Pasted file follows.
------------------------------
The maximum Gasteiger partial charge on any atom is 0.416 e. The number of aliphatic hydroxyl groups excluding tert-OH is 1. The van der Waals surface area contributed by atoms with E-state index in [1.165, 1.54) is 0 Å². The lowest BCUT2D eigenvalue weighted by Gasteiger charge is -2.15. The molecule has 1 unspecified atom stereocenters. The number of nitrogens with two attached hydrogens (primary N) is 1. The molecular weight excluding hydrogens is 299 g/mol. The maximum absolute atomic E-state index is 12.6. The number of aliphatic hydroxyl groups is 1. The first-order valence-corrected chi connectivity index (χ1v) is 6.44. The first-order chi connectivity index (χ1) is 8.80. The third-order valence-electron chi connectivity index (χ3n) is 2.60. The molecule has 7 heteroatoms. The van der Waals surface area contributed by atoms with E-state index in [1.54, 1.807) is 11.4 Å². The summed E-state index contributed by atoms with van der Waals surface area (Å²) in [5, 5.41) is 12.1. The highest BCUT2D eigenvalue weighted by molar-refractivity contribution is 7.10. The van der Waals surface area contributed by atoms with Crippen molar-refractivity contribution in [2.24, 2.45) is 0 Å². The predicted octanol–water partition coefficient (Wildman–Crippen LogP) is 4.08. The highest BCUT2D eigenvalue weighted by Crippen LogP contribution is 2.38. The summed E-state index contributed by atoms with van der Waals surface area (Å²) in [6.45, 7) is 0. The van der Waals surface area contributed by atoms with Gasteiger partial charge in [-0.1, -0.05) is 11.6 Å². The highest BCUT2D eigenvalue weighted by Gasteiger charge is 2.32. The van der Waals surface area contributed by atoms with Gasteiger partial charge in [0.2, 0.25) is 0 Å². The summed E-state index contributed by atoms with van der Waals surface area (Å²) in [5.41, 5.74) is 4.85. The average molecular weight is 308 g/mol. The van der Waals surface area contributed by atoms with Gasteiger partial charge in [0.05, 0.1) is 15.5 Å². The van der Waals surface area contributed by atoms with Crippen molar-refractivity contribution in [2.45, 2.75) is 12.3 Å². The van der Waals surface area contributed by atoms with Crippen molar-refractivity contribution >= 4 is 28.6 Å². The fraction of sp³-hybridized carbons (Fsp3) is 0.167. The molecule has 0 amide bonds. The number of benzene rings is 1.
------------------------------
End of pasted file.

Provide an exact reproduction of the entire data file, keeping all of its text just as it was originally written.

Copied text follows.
The maximum Gasteiger partial charge on any atom is 0.416 e. The number of aliphatic hydroxyl groups excluding tert-OH is 1. The van der Waals surface area contributed by atoms with E-state index in [1.165, 1.54) is 0 Å². The lowest BCUT2D eigenvalue weighted by Gasteiger charge is -2.15. The molecule has 1 unspecified atom stereocenters. The number of nitrogens with two attached hydrogens (primary N) is 1. The molecular weight excluding hydrogens is 299 g/mol. The maximum absolute atomic E-state index is 12.6. The number of aliphatic hydroxyl groups is 1. The first-order valence-corrected chi connectivity index (χ1v) is 6.44. The first-order chi connectivity index (χ1) is 8.80. The third-order valence-electron chi connectivity index (χ3n) is 2.60. The molecule has 7 heteroatoms. The van der Waals surface area contributed by atoms with E-state index in [1.54, 1.807) is 11.4 Å². The summed E-state index contributed by atoms with van der Waals surface area (Å²) in [5, 5.41) is 12.1. The highest BCUT2D eigenvalue weighted by molar-refractivity contribution is 7.10. The van der Waals surface area contributed by atoms with Crippen molar-refractivity contribution in [2.24, 2.45) is 0 Å². The predicted octanol–water partition coefficient (Wildman–Crippen LogP) is 4.08. The highest BCUT2D eigenvalue weighted by Crippen LogP contribution is 2.38. The summed E-state index contributed by atoms with van der Waals surface area (Å²) in [6.45, 7) is 0. The van der Waals surface area contributed by atoms with Gasteiger partial charge in [-0.1, -0.05) is 11.6 Å². The highest BCUT2D eigenvalue weighted by Gasteiger charge is 2.32. The van der Waals surface area contributed by atoms with Gasteiger partial charge in [0.2, 0.25) is 0 Å². The summed E-state index contributed by atoms with van der Waals surface area (Å²) in [5.41, 5.74) is 4.85. The average molecular weight is 308 g/mol. The van der Waals surface area contributed by atoms with Gasteiger partial charge in [0.05, 0.1) is 15.5 Å². The van der Waals surface area contributed by atoms with Crippen molar-refractivity contribution in [2.45, 2.75) is 12.3 Å². The van der Waals surface area contributed by atoms with Crippen molar-refractivity contribution >= 4 is 28.6 Å². The fraction of sp³-hybridized carbons (Fsp3) is 0.167. The molecule has 0 amide bonds. The number of benzene rings is 1.